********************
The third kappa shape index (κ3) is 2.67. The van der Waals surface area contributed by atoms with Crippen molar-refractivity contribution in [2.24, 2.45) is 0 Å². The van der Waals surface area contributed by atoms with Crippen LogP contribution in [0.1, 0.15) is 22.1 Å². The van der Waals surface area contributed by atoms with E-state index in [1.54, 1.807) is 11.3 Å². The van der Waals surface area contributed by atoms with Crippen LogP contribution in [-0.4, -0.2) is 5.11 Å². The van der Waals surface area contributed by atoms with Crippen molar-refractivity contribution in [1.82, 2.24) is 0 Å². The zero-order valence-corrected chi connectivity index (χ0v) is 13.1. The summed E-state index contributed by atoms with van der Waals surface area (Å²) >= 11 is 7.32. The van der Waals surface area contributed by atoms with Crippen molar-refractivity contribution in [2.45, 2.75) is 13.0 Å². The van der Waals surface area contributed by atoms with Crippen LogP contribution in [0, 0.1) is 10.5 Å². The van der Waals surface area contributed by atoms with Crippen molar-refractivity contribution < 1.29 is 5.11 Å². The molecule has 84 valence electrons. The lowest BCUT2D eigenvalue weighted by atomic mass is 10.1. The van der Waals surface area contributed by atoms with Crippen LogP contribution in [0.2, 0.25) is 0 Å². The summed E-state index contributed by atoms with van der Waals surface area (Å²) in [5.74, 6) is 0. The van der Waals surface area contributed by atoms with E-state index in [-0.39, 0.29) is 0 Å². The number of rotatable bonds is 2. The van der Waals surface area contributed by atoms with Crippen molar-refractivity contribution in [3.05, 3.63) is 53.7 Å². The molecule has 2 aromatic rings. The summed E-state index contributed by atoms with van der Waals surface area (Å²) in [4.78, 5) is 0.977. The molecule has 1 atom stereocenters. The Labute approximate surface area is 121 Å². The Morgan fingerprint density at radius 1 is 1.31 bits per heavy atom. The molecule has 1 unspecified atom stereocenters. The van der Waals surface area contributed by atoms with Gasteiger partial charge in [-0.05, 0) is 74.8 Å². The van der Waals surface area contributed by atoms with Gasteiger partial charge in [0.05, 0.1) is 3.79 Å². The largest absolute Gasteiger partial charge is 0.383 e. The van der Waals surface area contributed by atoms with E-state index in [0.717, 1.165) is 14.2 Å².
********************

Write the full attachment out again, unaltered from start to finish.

The third kappa shape index (κ3) is 2.67. The van der Waals surface area contributed by atoms with Crippen molar-refractivity contribution in [2.24, 2.45) is 0 Å². The van der Waals surface area contributed by atoms with Crippen LogP contribution in [0.1, 0.15) is 22.1 Å². The van der Waals surface area contributed by atoms with E-state index in [1.54, 1.807) is 11.3 Å². The van der Waals surface area contributed by atoms with Crippen LogP contribution in [-0.4, -0.2) is 5.11 Å². The van der Waals surface area contributed by atoms with Crippen molar-refractivity contribution in [1.82, 2.24) is 0 Å². The zero-order valence-corrected chi connectivity index (χ0v) is 13.1. The summed E-state index contributed by atoms with van der Waals surface area (Å²) >= 11 is 7.32. The van der Waals surface area contributed by atoms with Crippen molar-refractivity contribution in [2.45, 2.75) is 13.0 Å². The van der Waals surface area contributed by atoms with Crippen LogP contribution in [0, 0.1) is 10.5 Å². The van der Waals surface area contributed by atoms with Crippen molar-refractivity contribution < 1.29 is 5.11 Å². The molecule has 84 valence electrons. The lowest BCUT2D eigenvalue weighted by atomic mass is 10.1. The van der Waals surface area contributed by atoms with Crippen LogP contribution in [0.2, 0.25) is 0 Å². The summed E-state index contributed by atoms with van der Waals surface area (Å²) in [5.74, 6) is 0. The van der Waals surface area contributed by atoms with E-state index in [-0.39, 0.29) is 0 Å². The number of rotatable bonds is 2. The van der Waals surface area contributed by atoms with Crippen molar-refractivity contribution in [3.05, 3.63) is 53.7 Å². The molecule has 2 aromatic rings. The summed E-state index contributed by atoms with van der Waals surface area (Å²) in [4.78, 5) is 0.977. The molecule has 1 atom stereocenters. The Labute approximate surface area is 121 Å². The Morgan fingerprint density at radius 1 is 1.31 bits per heavy atom. The molecule has 1 unspecified atom stereocenters. The van der Waals surface area contributed by atoms with Gasteiger partial charge in [-0.05, 0) is 74.8 Å². The van der Waals surface area contributed by atoms with Gasteiger partial charge in [0.05, 0.1) is 3.79 Å². The largest absolute Gasteiger partial charge is 0.383 e. The van der Waals surface area contributed by atoms with E-state index in [0.717, 1.165) is 14.2 Å².